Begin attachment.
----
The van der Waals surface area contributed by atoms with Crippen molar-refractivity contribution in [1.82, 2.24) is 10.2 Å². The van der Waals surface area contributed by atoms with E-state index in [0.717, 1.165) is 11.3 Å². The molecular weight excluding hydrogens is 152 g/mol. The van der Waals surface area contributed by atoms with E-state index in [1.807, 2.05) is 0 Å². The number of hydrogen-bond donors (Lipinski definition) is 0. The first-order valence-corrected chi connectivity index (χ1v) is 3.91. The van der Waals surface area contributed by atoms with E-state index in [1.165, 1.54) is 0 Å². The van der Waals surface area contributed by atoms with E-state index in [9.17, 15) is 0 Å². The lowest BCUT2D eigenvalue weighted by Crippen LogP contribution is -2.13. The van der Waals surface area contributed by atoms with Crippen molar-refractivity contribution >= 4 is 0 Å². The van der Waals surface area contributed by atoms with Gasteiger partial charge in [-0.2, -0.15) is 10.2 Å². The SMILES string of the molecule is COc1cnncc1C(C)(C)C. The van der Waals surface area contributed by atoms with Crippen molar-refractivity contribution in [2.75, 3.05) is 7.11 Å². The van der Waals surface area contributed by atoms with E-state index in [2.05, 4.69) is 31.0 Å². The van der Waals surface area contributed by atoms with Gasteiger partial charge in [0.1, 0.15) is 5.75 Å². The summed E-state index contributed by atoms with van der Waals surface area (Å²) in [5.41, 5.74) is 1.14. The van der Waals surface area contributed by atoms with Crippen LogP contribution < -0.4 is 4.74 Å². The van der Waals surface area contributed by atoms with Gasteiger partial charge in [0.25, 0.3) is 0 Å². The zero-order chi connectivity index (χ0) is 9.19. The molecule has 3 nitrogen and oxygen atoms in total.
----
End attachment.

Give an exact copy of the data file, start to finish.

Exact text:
The van der Waals surface area contributed by atoms with Crippen molar-refractivity contribution in [1.82, 2.24) is 10.2 Å². The van der Waals surface area contributed by atoms with E-state index in [0.717, 1.165) is 11.3 Å². The molecular weight excluding hydrogens is 152 g/mol. The van der Waals surface area contributed by atoms with E-state index in [1.807, 2.05) is 0 Å². The number of hydrogen-bond donors (Lipinski definition) is 0. The first-order valence-corrected chi connectivity index (χ1v) is 3.91. The van der Waals surface area contributed by atoms with E-state index in [1.165, 1.54) is 0 Å². The van der Waals surface area contributed by atoms with E-state index in [9.17, 15) is 0 Å². The lowest BCUT2D eigenvalue weighted by Crippen LogP contribution is -2.13. The van der Waals surface area contributed by atoms with Crippen molar-refractivity contribution >= 4 is 0 Å². The van der Waals surface area contributed by atoms with Gasteiger partial charge in [-0.2, -0.15) is 10.2 Å². The SMILES string of the molecule is COc1cnncc1C(C)(C)C. The van der Waals surface area contributed by atoms with Crippen molar-refractivity contribution in [2.75, 3.05) is 7.11 Å². The van der Waals surface area contributed by atoms with E-state index in [2.05, 4.69) is 31.0 Å². The van der Waals surface area contributed by atoms with Gasteiger partial charge in [0.1, 0.15) is 5.75 Å². The summed E-state index contributed by atoms with van der Waals surface area (Å²) in [5.41, 5.74) is 1.14. The van der Waals surface area contributed by atoms with Crippen LogP contribution < -0.4 is 4.74 Å². The van der Waals surface area contributed by atoms with Gasteiger partial charge in [0.25, 0.3) is 0 Å². The zero-order chi connectivity index (χ0) is 9.19. The molecule has 3 nitrogen and oxygen atoms in total.